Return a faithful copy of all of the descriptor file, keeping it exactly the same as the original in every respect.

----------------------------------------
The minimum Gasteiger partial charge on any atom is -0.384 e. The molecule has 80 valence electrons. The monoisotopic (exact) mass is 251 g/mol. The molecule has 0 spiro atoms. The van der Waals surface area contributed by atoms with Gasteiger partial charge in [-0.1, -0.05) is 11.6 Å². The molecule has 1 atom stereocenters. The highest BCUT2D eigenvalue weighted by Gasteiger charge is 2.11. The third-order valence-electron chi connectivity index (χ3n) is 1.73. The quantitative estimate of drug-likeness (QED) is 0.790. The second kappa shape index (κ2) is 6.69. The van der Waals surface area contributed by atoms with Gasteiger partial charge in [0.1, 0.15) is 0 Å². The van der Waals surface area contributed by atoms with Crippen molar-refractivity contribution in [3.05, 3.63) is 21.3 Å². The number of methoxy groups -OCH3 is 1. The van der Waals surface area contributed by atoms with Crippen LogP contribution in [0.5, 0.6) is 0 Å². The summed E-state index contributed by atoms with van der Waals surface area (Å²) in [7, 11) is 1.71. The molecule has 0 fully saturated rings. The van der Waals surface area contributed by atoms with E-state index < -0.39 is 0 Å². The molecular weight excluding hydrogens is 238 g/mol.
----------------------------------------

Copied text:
The minimum Gasteiger partial charge on any atom is -0.384 e. The molecule has 80 valence electrons. The monoisotopic (exact) mass is 251 g/mol. The molecule has 0 spiro atoms. The van der Waals surface area contributed by atoms with Gasteiger partial charge in [-0.1, -0.05) is 11.6 Å². The molecule has 1 atom stereocenters. The highest BCUT2D eigenvalue weighted by Gasteiger charge is 2.11. The third-order valence-electron chi connectivity index (χ3n) is 1.73. The quantitative estimate of drug-likeness (QED) is 0.790. The second kappa shape index (κ2) is 6.69. The van der Waals surface area contributed by atoms with Gasteiger partial charge in [0.1, 0.15) is 0 Å². The van der Waals surface area contributed by atoms with Crippen molar-refractivity contribution in [3.05, 3.63) is 21.3 Å². The number of methoxy groups -OCH3 is 1. The van der Waals surface area contributed by atoms with Crippen LogP contribution in [0.5, 0.6) is 0 Å². The summed E-state index contributed by atoms with van der Waals surface area (Å²) in [7, 11) is 1.71. The molecule has 0 fully saturated rings. The van der Waals surface area contributed by atoms with E-state index < -0.39 is 0 Å². The molecular weight excluding hydrogens is 238 g/mol.